What will people pay for?
It was only yesterday that my business partner, Lukasz and I took our girlfriends to dinner and when walking home we passed a small cupcake shop which specialised in selling unique and attractive cupcakes.
The girls quickly commented on how they would love to own a shop like this and it really got Lukasz and I thinking about how, if executed correctly, a shop like this could be really successful. We also commented on how it would be nice to be selling an actual physical product for once instead of a web or software based product or service.
You see the problem with selling software or services is that people do not want to pay for them. It is as simple as that. Facebook, Twitter, Snapchat, Pinterest, these are all highly popular services which nobody wants to pay for. Facebook and Twitter use adverts, however Snapchat, even with its crazy valuation has absolutely no way of monetising itself at the moment.
The first business I ever joined with Joe was called The 1013 Guy and this business simply made its own, cheaper version of a tool used by rowing clubs all over the world, imported them from China and sold them online and at events. This business, which now requires very little work is fantastic as we just let the orders roll in online, book a courier to deliver the packages and sit back and relax.
The reason selling these tools is so much easier is because the tools are a tangible product. Our customers expect to pay for these tools, just as they expect to pay for a loaf of bread in the shop.
Software or services on the other hand are extremely hard to monetise and are resulting in crazier and crazier monetisation solutions due to consumers getting smarter and becoming less willing to pay.
Even five years ago when I was in secondary school around 16 years of age, all of my friends used Microsoft Office and I always received files in .doc format. This was because their parents had this software on their own machines which my friends used.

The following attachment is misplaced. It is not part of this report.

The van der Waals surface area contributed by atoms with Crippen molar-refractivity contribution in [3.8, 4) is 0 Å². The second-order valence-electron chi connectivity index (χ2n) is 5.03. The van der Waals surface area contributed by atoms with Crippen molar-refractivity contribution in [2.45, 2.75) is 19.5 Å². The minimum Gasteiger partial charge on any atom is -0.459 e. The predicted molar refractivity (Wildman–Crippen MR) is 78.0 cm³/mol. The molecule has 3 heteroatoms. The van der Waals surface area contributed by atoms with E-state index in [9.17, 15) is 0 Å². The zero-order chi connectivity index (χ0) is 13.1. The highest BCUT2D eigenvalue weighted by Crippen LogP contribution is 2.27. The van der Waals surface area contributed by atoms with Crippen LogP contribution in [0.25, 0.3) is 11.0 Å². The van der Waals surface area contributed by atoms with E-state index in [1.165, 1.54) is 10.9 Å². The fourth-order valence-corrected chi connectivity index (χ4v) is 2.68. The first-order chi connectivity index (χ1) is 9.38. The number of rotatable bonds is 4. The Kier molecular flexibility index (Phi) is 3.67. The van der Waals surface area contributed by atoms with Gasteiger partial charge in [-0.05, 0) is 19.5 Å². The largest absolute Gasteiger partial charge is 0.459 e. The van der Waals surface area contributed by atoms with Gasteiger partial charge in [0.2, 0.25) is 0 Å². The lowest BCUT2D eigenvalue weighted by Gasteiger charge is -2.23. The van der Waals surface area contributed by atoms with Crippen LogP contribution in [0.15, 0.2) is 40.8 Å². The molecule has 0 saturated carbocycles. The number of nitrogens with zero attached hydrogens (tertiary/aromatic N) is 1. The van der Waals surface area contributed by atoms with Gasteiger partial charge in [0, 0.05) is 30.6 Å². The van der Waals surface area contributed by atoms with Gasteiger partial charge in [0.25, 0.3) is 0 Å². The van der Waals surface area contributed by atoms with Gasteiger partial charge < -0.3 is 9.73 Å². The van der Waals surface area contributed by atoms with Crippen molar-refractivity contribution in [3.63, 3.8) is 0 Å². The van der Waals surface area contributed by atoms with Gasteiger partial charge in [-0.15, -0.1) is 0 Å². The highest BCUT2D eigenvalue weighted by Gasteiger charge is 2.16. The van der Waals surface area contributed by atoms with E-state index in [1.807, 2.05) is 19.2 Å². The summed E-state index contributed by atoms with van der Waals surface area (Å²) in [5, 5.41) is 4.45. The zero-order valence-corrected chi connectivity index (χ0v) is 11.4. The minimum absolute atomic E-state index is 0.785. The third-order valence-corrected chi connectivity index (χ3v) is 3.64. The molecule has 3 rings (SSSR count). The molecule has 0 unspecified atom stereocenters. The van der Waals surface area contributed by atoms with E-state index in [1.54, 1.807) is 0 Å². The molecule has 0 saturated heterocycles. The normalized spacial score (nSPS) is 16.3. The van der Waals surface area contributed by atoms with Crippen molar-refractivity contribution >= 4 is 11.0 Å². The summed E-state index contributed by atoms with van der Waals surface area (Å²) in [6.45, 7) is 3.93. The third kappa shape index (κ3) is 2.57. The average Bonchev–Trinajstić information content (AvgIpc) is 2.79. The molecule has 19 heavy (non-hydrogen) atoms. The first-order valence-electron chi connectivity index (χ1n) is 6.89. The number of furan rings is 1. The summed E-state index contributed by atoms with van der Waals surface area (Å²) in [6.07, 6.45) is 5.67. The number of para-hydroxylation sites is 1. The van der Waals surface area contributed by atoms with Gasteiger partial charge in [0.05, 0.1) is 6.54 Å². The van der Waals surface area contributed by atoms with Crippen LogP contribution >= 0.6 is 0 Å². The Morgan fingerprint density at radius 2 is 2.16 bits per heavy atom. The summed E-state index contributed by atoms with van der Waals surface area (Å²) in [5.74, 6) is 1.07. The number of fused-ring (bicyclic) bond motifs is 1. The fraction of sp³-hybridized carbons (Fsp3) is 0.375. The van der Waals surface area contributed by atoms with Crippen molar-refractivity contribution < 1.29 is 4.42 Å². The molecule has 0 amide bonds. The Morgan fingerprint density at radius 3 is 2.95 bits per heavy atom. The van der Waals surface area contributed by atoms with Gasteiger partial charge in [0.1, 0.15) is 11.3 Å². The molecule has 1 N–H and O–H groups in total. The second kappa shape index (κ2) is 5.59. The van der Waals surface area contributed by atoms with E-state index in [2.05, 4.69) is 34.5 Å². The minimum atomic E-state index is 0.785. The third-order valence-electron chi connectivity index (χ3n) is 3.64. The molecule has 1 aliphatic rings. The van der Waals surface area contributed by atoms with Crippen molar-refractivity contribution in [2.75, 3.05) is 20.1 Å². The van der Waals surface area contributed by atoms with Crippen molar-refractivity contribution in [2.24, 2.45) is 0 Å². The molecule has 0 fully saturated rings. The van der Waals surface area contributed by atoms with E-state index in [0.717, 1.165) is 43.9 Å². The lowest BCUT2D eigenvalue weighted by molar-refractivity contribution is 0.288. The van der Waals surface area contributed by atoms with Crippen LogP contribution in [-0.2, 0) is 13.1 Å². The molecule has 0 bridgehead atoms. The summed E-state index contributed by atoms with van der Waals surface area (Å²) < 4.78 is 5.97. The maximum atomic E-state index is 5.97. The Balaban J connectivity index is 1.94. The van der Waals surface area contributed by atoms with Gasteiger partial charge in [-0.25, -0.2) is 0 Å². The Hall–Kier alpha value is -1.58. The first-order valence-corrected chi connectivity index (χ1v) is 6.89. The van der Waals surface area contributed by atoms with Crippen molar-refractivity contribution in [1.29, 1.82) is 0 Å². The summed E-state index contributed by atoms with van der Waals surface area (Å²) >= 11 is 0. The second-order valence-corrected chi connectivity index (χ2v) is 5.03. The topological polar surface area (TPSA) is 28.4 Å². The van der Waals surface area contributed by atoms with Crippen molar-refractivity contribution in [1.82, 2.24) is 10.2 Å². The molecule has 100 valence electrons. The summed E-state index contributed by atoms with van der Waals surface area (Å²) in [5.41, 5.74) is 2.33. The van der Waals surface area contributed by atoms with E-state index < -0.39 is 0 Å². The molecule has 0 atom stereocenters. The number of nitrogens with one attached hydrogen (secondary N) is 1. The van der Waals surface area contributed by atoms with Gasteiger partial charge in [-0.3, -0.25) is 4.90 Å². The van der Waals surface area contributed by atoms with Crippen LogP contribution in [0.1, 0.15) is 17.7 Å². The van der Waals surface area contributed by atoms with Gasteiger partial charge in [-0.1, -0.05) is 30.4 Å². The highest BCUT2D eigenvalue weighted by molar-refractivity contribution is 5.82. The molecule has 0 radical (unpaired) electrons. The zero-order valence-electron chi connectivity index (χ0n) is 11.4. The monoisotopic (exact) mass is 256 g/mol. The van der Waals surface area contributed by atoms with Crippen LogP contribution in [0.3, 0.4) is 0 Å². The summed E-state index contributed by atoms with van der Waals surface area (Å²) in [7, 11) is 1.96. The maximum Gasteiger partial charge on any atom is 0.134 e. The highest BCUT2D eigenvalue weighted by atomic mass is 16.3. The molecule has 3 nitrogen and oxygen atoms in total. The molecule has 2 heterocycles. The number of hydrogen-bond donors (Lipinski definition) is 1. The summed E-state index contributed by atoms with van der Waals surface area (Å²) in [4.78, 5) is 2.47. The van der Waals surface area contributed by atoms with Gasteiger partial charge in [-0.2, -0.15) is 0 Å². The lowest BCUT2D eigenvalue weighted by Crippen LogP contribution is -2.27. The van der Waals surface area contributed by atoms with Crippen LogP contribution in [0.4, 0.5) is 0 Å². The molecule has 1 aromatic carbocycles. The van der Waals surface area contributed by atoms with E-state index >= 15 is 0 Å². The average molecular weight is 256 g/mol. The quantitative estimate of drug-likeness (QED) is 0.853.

Now, my friends all use Google Docs or OpenOffice to manipulate their text documents and nearly none of them have purchased Microsoft Office for their own devices now that they have them. This is a reflection of this tech-savvy generations un-willingness to pay for in-tangible goods and it will be interesting to see how companies respond to this in the coming years.
I do find it strange, that while I am in the business of selling software (more about that soon), I do not personally pay for any software. I use Google Docs for my documents and Google Drive for my storage. I use Spotify and just ignore the adverts for my music. I have owned two Android phones and now own an iPhone and I have only ever purchased one application which was SwiftKey for Android.
So I must ask myself, why am I trying to get people to buy software, when I refuse to buy it myself? Or when my friends refuse to buy it?
It often seems that selling cupcakes would be easier. So I ask you all, what will your customers pay for and what would you rather sell?